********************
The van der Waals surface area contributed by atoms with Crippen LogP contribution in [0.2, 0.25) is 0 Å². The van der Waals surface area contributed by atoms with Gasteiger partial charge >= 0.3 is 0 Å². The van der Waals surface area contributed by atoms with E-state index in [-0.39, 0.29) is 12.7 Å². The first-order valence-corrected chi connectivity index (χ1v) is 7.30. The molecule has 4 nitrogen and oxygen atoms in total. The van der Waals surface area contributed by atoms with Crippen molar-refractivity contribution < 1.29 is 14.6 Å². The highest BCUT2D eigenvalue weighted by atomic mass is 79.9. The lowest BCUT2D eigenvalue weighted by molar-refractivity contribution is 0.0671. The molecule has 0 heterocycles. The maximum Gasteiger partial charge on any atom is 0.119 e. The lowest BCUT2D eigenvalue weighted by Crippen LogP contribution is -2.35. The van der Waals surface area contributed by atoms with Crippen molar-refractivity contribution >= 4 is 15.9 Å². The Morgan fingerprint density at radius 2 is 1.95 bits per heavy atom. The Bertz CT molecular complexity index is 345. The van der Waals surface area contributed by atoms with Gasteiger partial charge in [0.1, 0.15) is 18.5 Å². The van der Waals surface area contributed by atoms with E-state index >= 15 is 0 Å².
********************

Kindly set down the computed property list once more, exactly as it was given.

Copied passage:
The van der Waals surface area contributed by atoms with Crippen LogP contribution in [0.2, 0.25) is 0 Å². The van der Waals surface area contributed by atoms with Gasteiger partial charge >= 0.3 is 0 Å². The van der Waals surface area contributed by atoms with E-state index in [-0.39, 0.29) is 12.7 Å². The first-order valence-corrected chi connectivity index (χ1v) is 7.30. The molecule has 4 nitrogen and oxygen atoms in total. The van der Waals surface area contributed by atoms with Crippen molar-refractivity contribution < 1.29 is 14.6 Å². The highest BCUT2D eigenvalue weighted by atomic mass is 79.9. The lowest BCUT2D eigenvalue weighted by molar-refractivity contribution is 0.0671. The molecule has 0 heterocycles. The maximum Gasteiger partial charge on any atom is 0.119 e. The lowest BCUT2D eigenvalue weighted by Crippen LogP contribution is -2.35. The van der Waals surface area contributed by atoms with Crippen molar-refractivity contribution >= 4 is 15.9 Å². The Morgan fingerprint density at radius 2 is 1.95 bits per heavy atom. The Bertz CT molecular complexity index is 345. The van der Waals surface area contributed by atoms with Gasteiger partial charge in [0.1, 0.15) is 18.5 Å². The van der Waals surface area contributed by atoms with E-state index >= 15 is 0 Å².